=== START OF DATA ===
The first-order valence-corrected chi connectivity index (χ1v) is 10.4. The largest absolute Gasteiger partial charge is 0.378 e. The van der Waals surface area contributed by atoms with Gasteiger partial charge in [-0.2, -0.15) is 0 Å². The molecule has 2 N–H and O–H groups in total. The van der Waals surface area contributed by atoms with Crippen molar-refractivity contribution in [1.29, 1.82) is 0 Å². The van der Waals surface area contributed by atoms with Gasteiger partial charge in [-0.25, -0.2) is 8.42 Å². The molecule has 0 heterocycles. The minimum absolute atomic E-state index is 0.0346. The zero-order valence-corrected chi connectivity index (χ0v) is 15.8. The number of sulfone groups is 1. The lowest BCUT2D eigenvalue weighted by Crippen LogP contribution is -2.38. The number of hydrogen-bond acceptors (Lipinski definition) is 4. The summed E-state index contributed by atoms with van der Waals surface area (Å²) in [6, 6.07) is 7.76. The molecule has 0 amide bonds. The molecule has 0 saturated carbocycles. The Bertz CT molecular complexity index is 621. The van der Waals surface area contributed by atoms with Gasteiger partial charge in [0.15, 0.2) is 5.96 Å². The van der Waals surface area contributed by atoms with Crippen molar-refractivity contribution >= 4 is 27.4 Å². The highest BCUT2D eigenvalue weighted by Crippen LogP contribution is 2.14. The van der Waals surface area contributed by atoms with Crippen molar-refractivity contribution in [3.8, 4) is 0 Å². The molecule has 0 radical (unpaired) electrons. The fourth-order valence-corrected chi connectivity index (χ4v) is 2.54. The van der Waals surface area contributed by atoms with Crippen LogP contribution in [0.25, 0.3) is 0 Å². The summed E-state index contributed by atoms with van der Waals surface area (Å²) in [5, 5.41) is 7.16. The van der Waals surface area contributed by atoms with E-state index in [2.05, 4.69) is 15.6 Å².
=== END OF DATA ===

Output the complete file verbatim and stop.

The first-order valence-corrected chi connectivity index (χ1v) is 10.4. The largest absolute Gasteiger partial charge is 0.378 e. The van der Waals surface area contributed by atoms with Gasteiger partial charge in [-0.2, -0.15) is 0 Å². The molecule has 2 N–H and O–H groups in total. The van der Waals surface area contributed by atoms with Crippen molar-refractivity contribution in [1.29, 1.82) is 0 Å². The van der Waals surface area contributed by atoms with Gasteiger partial charge in [-0.25, -0.2) is 8.42 Å². The molecule has 0 heterocycles. The minimum absolute atomic E-state index is 0.0346. The zero-order valence-corrected chi connectivity index (χ0v) is 15.8. The number of sulfone groups is 1. The lowest BCUT2D eigenvalue weighted by Crippen LogP contribution is -2.38. The number of hydrogen-bond acceptors (Lipinski definition) is 4. The summed E-state index contributed by atoms with van der Waals surface area (Å²) in [6, 6.07) is 7.76. The molecule has 0 amide bonds. The molecule has 0 saturated carbocycles. The Bertz CT molecular complexity index is 621. The van der Waals surface area contributed by atoms with Gasteiger partial charge in [0.15, 0.2) is 5.96 Å². The van der Waals surface area contributed by atoms with Crippen molar-refractivity contribution >= 4 is 27.4 Å². The highest BCUT2D eigenvalue weighted by Crippen LogP contribution is 2.14. The van der Waals surface area contributed by atoms with Crippen molar-refractivity contribution in [3.8, 4) is 0 Å². The molecule has 0 radical (unpaired) electrons. The fourth-order valence-corrected chi connectivity index (χ4v) is 2.54. The van der Waals surface area contributed by atoms with Crippen LogP contribution in [0.25, 0.3) is 0 Å². The summed E-state index contributed by atoms with van der Waals surface area (Å²) in [5, 5.41) is 7.16. The van der Waals surface area contributed by atoms with E-state index in [2.05, 4.69) is 15.6 Å².